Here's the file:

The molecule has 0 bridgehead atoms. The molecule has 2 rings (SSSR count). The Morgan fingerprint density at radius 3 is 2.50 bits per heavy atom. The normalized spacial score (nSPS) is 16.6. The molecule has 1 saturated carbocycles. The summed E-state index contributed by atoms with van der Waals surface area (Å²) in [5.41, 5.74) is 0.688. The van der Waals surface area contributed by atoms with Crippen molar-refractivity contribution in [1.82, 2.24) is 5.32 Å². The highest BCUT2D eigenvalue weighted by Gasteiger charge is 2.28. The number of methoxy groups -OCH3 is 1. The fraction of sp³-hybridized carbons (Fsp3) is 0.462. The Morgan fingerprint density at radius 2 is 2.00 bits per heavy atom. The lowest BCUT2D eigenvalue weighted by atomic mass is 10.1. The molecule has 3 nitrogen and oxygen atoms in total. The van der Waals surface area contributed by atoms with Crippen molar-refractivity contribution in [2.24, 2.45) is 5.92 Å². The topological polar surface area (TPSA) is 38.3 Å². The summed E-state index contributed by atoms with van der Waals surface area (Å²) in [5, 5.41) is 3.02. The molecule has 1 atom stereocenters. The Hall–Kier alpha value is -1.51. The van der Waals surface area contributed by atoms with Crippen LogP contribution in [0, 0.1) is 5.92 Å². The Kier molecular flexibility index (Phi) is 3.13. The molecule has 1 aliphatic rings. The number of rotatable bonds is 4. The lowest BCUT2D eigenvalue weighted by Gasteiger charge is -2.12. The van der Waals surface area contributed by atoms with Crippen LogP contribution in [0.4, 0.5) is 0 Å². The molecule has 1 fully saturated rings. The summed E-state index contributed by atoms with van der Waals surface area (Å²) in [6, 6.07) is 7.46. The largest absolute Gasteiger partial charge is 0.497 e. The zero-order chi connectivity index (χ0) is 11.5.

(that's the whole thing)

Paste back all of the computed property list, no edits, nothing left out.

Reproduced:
The molecule has 0 bridgehead atoms. The molecule has 2 rings (SSSR count). The Morgan fingerprint density at radius 3 is 2.50 bits per heavy atom. The normalized spacial score (nSPS) is 16.6. The molecule has 1 saturated carbocycles. The summed E-state index contributed by atoms with van der Waals surface area (Å²) in [5.41, 5.74) is 0.688. The van der Waals surface area contributed by atoms with Crippen molar-refractivity contribution in [1.82, 2.24) is 5.32 Å². The highest BCUT2D eigenvalue weighted by Gasteiger charge is 2.28. The number of methoxy groups -OCH3 is 1. The fraction of sp³-hybridized carbons (Fsp3) is 0.462. The Morgan fingerprint density at radius 2 is 2.00 bits per heavy atom. The lowest BCUT2D eigenvalue weighted by atomic mass is 10.1. The molecule has 3 nitrogen and oxygen atoms in total. The van der Waals surface area contributed by atoms with Crippen molar-refractivity contribution in [2.24, 2.45) is 5.92 Å². The topological polar surface area (TPSA) is 38.3 Å². The summed E-state index contributed by atoms with van der Waals surface area (Å²) in [5, 5.41) is 3.02. The molecule has 1 atom stereocenters. The Hall–Kier alpha value is -1.51. The van der Waals surface area contributed by atoms with Crippen LogP contribution in [0, 0.1) is 5.92 Å². The Kier molecular flexibility index (Phi) is 3.13. The molecule has 1 aliphatic rings. The number of rotatable bonds is 4. The lowest BCUT2D eigenvalue weighted by Gasteiger charge is -2.12. The van der Waals surface area contributed by atoms with Crippen LogP contribution in [0.4, 0.5) is 0 Å². The molecule has 1 fully saturated rings. The summed E-state index contributed by atoms with van der Waals surface area (Å²) in [6, 6.07) is 7.46. The largest absolute Gasteiger partial charge is 0.497 e. The zero-order chi connectivity index (χ0) is 11.5.